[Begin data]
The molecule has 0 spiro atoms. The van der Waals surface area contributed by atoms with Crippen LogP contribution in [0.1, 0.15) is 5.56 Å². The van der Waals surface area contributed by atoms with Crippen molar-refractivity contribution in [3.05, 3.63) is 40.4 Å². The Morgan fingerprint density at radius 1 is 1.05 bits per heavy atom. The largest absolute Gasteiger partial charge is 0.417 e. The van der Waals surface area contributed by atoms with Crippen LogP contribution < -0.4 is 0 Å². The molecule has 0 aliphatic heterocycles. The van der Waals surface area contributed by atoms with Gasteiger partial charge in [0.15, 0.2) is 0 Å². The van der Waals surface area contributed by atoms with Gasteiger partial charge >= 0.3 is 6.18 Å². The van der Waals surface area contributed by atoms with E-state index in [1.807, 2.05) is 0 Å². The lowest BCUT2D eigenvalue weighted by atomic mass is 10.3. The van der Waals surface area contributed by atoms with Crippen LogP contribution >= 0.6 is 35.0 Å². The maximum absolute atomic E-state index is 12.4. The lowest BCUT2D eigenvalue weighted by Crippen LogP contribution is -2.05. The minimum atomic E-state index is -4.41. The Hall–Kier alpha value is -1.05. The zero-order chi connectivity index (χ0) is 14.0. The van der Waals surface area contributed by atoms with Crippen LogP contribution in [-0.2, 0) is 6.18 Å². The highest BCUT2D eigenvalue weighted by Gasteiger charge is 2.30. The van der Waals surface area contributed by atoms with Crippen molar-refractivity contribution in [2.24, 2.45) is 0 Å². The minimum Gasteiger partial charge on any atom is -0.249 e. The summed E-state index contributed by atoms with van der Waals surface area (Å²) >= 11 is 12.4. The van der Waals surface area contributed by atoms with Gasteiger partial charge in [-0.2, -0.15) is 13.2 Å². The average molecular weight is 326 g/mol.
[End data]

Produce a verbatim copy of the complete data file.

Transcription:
The molecule has 0 spiro atoms. The van der Waals surface area contributed by atoms with Crippen LogP contribution in [0.1, 0.15) is 5.56 Å². The van der Waals surface area contributed by atoms with Crippen molar-refractivity contribution in [3.05, 3.63) is 40.4 Å². The Morgan fingerprint density at radius 1 is 1.05 bits per heavy atom. The largest absolute Gasteiger partial charge is 0.417 e. The van der Waals surface area contributed by atoms with Crippen LogP contribution < -0.4 is 0 Å². The molecule has 0 aliphatic heterocycles. The van der Waals surface area contributed by atoms with Gasteiger partial charge in [0.15, 0.2) is 0 Å². The van der Waals surface area contributed by atoms with Gasteiger partial charge >= 0.3 is 6.18 Å². The van der Waals surface area contributed by atoms with E-state index in [1.807, 2.05) is 0 Å². The lowest BCUT2D eigenvalue weighted by atomic mass is 10.3. The van der Waals surface area contributed by atoms with Crippen LogP contribution >= 0.6 is 35.0 Å². The maximum absolute atomic E-state index is 12.4. The lowest BCUT2D eigenvalue weighted by Crippen LogP contribution is -2.05. The minimum atomic E-state index is -4.41. The Hall–Kier alpha value is -1.05. The zero-order chi connectivity index (χ0) is 14.0. The van der Waals surface area contributed by atoms with Crippen LogP contribution in [-0.2, 0) is 6.18 Å². The highest BCUT2D eigenvalue weighted by Gasteiger charge is 2.30. The van der Waals surface area contributed by atoms with Crippen molar-refractivity contribution in [2.24, 2.45) is 0 Å². The minimum Gasteiger partial charge on any atom is -0.249 e. The summed E-state index contributed by atoms with van der Waals surface area (Å²) >= 11 is 12.4. The van der Waals surface area contributed by atoms with Gasteiger partial charge in [-0.2, -0.15) is 13.2 Å². The average molecular weight is 326 g/mol.